As the royal couple touched down at Kur Khan Airbase in Rawalpindi, Pakistan, Kate debuted a new cowl neck ombre dress by her go-to royal designer Catherine Walker. She wore it with a pair of matching cigarette trousers underneath reflecting Pakistan’s conservative dress code. As a Pakistani woman, who favours functional fashion and can appreciate Kate keeping in mind the country’s customs - the cowl neck reminiscent of a dupatta around her neckline was pure genius. It added the effect of a dupatta without an added obstruction of something weighing the Princess down (as we imagine it can do for someone who’s not used to wearing it.) She once again wore a pair of earrings and clutch from Pakistani brand Zeen after causing a sell-out of much of its stock earlier this month when she debuted a sparkling green pair. Kate is known to mix expensive designer wear with affordable pieces which she continued to do in her time here putting a brand like Zeen on the map and mixing it with a high end designer.

For day two that kick-started with a visit to the Government Girls College, Middleton wore a very appropriate periwinkle blue shalwar kameez with a two-toned chiffon dupatta by Maheen Khan with Russell & Bromley flats. For their meeting with PM Imran Khan, the Duchess changed into another green Catherine Walker tunic, which she coupled with pants, again from Maheen Khan and a scarf by Satrangi. For her third quick-change in duties, this time it was into an emerald green sparkling Jenny Packham dress for a reception hosted by the British High Commission in Islamabad. William also wore a sherwani which was much appreciated by fans who wanted to see him in something traditional. Pakistani brand Naushemian by Nauman Arfeen put together a green self-embossed jamawar sherwani for him to match Kate’s look. The decision for the couple to wear green is no doubt in tribute to it being Pakistan’s national colour.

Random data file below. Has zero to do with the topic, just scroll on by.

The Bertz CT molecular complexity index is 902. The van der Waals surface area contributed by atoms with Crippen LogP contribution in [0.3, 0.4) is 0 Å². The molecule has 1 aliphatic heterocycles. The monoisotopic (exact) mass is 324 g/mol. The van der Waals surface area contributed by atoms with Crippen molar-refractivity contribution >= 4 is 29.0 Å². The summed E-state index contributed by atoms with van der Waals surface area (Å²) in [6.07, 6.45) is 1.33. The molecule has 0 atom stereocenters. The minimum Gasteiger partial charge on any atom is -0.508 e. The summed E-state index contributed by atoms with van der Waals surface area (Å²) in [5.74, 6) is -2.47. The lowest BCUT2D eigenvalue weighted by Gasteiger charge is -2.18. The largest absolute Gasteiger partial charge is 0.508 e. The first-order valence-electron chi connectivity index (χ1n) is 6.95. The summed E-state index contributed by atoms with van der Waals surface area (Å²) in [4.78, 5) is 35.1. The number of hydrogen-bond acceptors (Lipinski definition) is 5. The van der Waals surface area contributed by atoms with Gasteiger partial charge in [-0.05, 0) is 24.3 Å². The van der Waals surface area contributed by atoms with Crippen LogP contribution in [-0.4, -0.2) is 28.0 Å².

As the royal couple made their way to Chitral the next morning, Kate forego the ethnic attire she’d been sporting on her trip and was seen in a long suede skirt, boots and a leather jacket, making for a very chic look. The Duchess was given the regimental cap of the Chitrali Scouts but what caught our eye was the traditional Chitrali cap, pakhol, embellished with green peacock feathers that was very similar to what Diana wore when she visited the area in 1991. It is often considered as an old and traditional Pashtun version of a beret and is given to tourists as a souvenir of Chitrali culture. This moment definitely harkened back to when Diana, often called The People’s Princess even after her divorce with Prince Charles, visited the area and how time has changed that part of Pakistan.

All her fashion choices so far have been very classic Kate: modest but modern and worn with confidence. Her choices that pay tribute to local customs will secure a place for her in the hearts of the locals, who are fans of the royals and will play well back home in the U.K, where there are 1.5 million people of Pakistani heritage. For a local brand like Zeen or Satrangi, it doesn’t hurt to have royalty sporting your accessories!

The Kate Middleton effect